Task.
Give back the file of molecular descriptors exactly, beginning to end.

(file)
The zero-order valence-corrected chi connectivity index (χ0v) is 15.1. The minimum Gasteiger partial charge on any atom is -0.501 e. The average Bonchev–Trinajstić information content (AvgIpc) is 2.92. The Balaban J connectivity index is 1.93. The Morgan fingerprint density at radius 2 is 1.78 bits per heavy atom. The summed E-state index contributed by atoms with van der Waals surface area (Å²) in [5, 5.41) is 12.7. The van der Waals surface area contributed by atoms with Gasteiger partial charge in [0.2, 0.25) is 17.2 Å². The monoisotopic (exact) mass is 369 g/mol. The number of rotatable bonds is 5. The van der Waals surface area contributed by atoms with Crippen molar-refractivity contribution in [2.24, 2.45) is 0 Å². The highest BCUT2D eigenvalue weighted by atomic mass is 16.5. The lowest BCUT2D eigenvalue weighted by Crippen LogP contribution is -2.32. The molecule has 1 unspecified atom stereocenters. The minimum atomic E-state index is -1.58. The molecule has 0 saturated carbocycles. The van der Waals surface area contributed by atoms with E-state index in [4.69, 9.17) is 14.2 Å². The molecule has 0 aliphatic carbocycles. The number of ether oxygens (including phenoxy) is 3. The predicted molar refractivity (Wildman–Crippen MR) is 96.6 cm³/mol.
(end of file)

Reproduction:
The zero-order valence-corrected chi connectivity index (χ0v) is 15.1. The minimum Gasteiger partial charge on any atom is -0.501 e. The average Bonchev–Trinajstić information content (AvgIpc) is 2.92. The Balaban J connectivity index is 1.93. The Morgan fingerprint density at radius 2 is 1.78 bits per heavy atom. The summed E-state index contributed by atoms with van der Waals surface area (Å²) in [5, 5.41) is 12.7. The van der Waals surface area contributed by atoms with Gasteiger partial charge in [0.2, 0.25) is 17.2 Å². The monoisotopic (exact) mass is 369 g/mol. The number of rotatable bonds is 5. The van der Waals surface area contributed by atoms with Crippen molar-refractivity contribution in [2.24, 2.45) is 0 Å². The highest BCUT2D eigenvalue weighted by atomic mass is 16.5. The lowest BCUT2D eigenvalue weighted by Crippen LogP contribution is -2.32. The molecule has 1 unspecified atom stereocenters. The minimum atomic E-state index is -1.58. The molecule has 0 saturated carbocycles. The van der Waals surface area contributed by atoms with E-state index in [4.69, 9.17) is 14.2 Å². The molecule has 0 aliphatic carbocycles. The number of ether oxygens (including phenoxy) is 3. The predicted molar refractivity (Wildman–Crippen MR) is 96.6 cm³/mol.